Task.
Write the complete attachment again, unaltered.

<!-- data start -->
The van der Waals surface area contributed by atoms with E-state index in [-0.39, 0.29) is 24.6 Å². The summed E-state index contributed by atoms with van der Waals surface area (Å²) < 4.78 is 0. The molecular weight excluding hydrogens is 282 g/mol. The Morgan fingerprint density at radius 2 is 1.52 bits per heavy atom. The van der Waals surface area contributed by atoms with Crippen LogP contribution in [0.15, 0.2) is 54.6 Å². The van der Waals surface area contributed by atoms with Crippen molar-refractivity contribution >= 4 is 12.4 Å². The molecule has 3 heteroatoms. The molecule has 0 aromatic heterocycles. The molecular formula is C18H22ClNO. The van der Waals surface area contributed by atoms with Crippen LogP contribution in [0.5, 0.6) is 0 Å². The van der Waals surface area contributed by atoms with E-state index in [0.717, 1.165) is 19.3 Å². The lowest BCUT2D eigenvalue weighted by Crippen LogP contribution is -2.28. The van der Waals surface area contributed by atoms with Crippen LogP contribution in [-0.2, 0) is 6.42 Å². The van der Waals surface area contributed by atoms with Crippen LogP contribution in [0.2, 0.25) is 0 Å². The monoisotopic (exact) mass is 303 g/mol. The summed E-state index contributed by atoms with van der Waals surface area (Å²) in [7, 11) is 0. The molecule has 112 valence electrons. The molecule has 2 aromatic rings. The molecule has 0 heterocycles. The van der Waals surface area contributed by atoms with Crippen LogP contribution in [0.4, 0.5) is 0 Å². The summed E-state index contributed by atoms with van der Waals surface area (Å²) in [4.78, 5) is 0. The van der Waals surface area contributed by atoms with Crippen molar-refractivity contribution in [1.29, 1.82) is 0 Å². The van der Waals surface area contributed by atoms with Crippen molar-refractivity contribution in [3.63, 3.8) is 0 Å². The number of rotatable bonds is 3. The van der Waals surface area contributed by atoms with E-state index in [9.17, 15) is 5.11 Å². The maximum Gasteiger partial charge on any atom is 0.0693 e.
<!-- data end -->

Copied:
The van der Waals surface area contributed by atoms with E-state index in [-0.39, 0.29) is 24.6 Å². The summed E-state index contributed by atoms with van der Waals surface area (Å²) < 4.78 is 0. The molecular weight excluding hydrogens is 282 g/mol. The Morgan fingerprint density at radius 2 is 1.52 bits per heavy atom. The van der Waals surface area contributed by atoms with Crippen LogP contribution in [0.15, 0.2) is 54.6 Å². The van der Waals surface area contributed by atoms with Crippen molar-refractivity contribution >= 4 is 12.4 Å². The molecule has 3 heteroatoms. The molecule has 0 aromatic heterocycles. The molecular formula is C18H22ClNO. The van der Waals surface area contributed by atoms with Crippen LogP contribution in [0.5, 0.6) is 0 Å². The van der Waals surface area contributed by atoms with E-state index in [0.717, 1.165) is 19.3 Å². The lowest BCUT2D eigenvalue weighted by Crippen LogP contribution is -2.28. The van der Waals surface area contributed by atoms with Crippen LogP contribution in [-0.2, 0) is 6.42 Å². The van der Waals surface area contributed by atoms with Crippen LogP contribution in [0.2, 0.25) is 0 Å². The monoisotopic (exact) mass is 303 g/mol. The summed E-state index contributed by atoms with van der Waals surface area (Å²) in [7, 11) is 0. The molecule has 112 valence electrons. The molecule has 2 aromatic rings. The molecule has 0 heterocycles. The van der Waals surface area contributed by atoms with Crippen LogP contribution in [0.4, 0.5) is 0 Å². The summed E-state index contributed by atoms with van der Waals surface area (Å²) in [4.78, 5) is 0. The van der Waals surface area contributed by atoms with Crippen molar-refractivity contribution in [1.29, 1.82) is 0 Å². The van der Waals surface area contributed by atoms with Crippen molar-refractivity contribution in [3.63, 3.8) is 0 Å². The number of rotatable bonds is 3. The van der Waals surface area contributed by atoms with E-state index in [9.17, 15) is 5.11 Å². The maximum Gasteiger partial charge on any atom is 0.0693 e.